March 9, 2012 19 Comments
I’m going to try to keep this spoiler free, but obviously that’s going to be difficult. You should probably avoid the comments section until you have played the game. Any plot discussion will be hidden with invisible text.
Going into Journey, I wasn’t exactly a fan of Thatgamecompany. For one thing, I hate their name. It’s not the fact that they call themselves THAT Game Company. Even though that sounds like something gaming snobs say when scoffing about a larger developer. I once heard someone say “Mirror’s Edge? I don’t play anything by that game company.” No, the name sucks because it has that “we’re too cool and/or quirky to put spaces between words” asshole vibe to it. “Pssh, spaces. Whatever. That’s such a conformist thing.”
But more important towards my firm dislike for them was their previous titles, Flow and Flower. I know both games are critically acclaimed, but I though they were boring, pretentious, self-indulgent pieces of shit. And you know what? I don’t think most people found them entertaining. I think they got a free pass because they could ride the “art house” label. If you actually admit to being bored stiff by them, that puts you firmly in bed with what’s left of Roger Ebert and the rest of the so-called “anti-gaming-as-art” crowd, or something like that.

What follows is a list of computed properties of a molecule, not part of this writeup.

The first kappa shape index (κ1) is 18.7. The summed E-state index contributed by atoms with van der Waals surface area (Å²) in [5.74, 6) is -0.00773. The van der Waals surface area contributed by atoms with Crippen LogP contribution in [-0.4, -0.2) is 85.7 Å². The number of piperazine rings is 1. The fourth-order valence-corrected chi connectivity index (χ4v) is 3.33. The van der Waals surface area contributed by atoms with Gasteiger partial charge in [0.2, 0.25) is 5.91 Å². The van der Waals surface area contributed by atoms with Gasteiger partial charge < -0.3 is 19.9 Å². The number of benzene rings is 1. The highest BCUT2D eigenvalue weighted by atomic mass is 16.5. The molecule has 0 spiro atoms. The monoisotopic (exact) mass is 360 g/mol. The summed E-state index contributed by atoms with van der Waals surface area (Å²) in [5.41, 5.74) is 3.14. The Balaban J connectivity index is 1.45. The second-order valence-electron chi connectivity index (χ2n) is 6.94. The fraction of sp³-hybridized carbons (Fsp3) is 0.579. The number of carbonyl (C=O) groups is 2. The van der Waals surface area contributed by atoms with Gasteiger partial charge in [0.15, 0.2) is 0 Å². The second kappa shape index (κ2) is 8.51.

Well, I was bored stiff by Flow and Flower, and I’m not afraid to admit it. I didn’t get what they were pitching, I didn’t get why people liked them. According to Thatgamecompany, when they begin developing a title they start by choosing which emotion they wish to invoke in a player. I’m not sure what emotion I was supposed to get out of Flow. Is confusion an emotion? How about self-mutilation? Is that an emotion? Because that was about the only thing I could have done while playing Flow that would have stimulated anything other than apathy in me. And as for Flower, the only emotion I felt towards it was anger that I had dropped ten bucks on it. I mean what the fuck, seriously? You use the crappy PlayStation 3 tilt-motion-thingie to clumsily aim some petals at bulbs and bring life back to the world. What the fuck kind of hippie bullshit is that? It’s not that I don’t think gaming can be based around an abstract concept, but it has to make at least some effort to be fun. Flower was just not fun.